On Bankruptcy

Megan McArdle has a paen

to the US bankruptcy system today:

The current system works pretty well. Recognizing that we don’t have any

very good mechanism for picking out the profligate from the unlucky (most

bankruptcies involve a little from Column A, a little from Column B), we let

people get rid of their debts regardless of how they were incurred. (Except

for special exceptions, most of them involving the government, such as taxes

and student loans). Then, recognizing that it is not a good idea to make it

painless to borrow money you don’t repay, we make life a little bit miserable

for people who declare bankruptcy–though not very miserable; the chief result

is that it’s somewhat harder to get credit. It’s hard to overstate how well

this works. America’s bankruptcy system is the most generous to the debtor,

the least interested in assigning fault, in the entire world. There’s strong

evidence that this is one of the reasons behind our high rates of entrepreneurship;

it makes it easier to take economic risks.

And on the opposite side of the ideological spectrum, Andrew Leonard ends up

agreeing that bankruptcy

doesn’t seem to reduce Americans’ access to credit very much:

According to data compiled and analyzed by Katherine Porter, a law professor

at the University of Iowa, in the superb "Bankrupt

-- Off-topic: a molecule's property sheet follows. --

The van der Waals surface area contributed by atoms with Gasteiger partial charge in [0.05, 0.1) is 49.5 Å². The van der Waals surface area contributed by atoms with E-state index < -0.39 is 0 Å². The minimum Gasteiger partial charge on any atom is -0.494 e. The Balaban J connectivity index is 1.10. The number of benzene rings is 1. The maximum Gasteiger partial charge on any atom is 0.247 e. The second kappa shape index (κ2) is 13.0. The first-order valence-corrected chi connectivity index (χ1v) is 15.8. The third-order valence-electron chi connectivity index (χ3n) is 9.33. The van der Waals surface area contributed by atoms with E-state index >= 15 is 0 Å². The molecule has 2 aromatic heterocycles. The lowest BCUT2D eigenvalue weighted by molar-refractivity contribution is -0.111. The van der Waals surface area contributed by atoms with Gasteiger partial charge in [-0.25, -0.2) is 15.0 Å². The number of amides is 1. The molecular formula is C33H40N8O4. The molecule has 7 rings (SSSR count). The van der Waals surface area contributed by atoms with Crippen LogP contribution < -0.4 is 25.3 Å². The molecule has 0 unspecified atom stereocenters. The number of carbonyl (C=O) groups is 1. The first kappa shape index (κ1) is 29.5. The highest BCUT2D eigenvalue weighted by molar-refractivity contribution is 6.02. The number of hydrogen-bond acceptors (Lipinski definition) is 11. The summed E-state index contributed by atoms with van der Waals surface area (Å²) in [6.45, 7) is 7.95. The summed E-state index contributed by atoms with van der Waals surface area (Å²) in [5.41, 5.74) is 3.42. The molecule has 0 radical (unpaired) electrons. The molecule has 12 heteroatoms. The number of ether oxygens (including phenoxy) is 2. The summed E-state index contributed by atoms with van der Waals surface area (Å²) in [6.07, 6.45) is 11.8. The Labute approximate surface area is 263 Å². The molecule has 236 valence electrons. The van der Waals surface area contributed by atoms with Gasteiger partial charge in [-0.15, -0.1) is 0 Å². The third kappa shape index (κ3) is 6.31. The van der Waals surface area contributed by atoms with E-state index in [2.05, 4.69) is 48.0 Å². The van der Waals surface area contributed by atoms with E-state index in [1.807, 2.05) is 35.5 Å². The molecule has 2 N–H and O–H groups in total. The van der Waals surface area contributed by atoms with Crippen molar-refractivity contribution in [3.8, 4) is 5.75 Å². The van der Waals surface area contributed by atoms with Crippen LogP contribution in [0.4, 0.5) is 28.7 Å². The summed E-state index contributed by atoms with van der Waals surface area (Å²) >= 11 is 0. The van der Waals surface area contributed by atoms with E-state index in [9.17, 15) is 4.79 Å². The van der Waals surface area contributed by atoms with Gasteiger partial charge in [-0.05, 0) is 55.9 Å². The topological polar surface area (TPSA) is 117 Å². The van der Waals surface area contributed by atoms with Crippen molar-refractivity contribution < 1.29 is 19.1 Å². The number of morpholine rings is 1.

Profits: The Credit Industry’s Business Model for Post-bankruptcy Lending":

…Creditors repeatedly solicit debtors to borrow after bankruptcy. Families

receive dozens of offers for new credit in each month immediately after

their bankruptcy discharge. Some offers specifically target these families

based on their recent financial problems, using bankruptcy as an advertising

lure. Other credit offers emanate from the very same lenders that the families

could not repay before bankruptcy. While not every lender will accept a

"profligate" bankrupt as a customer, debtors report being overwhelmed

after bankruptcy with a variety of credit solicitations from many sources.

Lenders offer families most types of secured and unsecured loans.

It turns out, according to Porter, that a year post-bankruptcy, bankrupts are

receiving more than 14 credit offers per month – more than double the

six offers per month that the average American receives.

Clearly, bankruptcy is not particularly harmful to creditors. Bankrupts are

the kind of people who tend to run large revolving balances at high rates of

interest, so that even if they don’t pay back every penny, the lender can still

end up making a tidy profit. In other words, even if Megan is right that "America’s

bankruptcy system is the most generous to the debtor," the creditors hardly

seem to be hurting either.

Maybe this is the reason that the arguments about the human consequences of

the subprime debacle tend to concentrate on foreclosure, rather than bankruptcy.

Foreclosure is serious; bankruptcy seems like just another dance step in a long

and complex tango between debtors and creditors.

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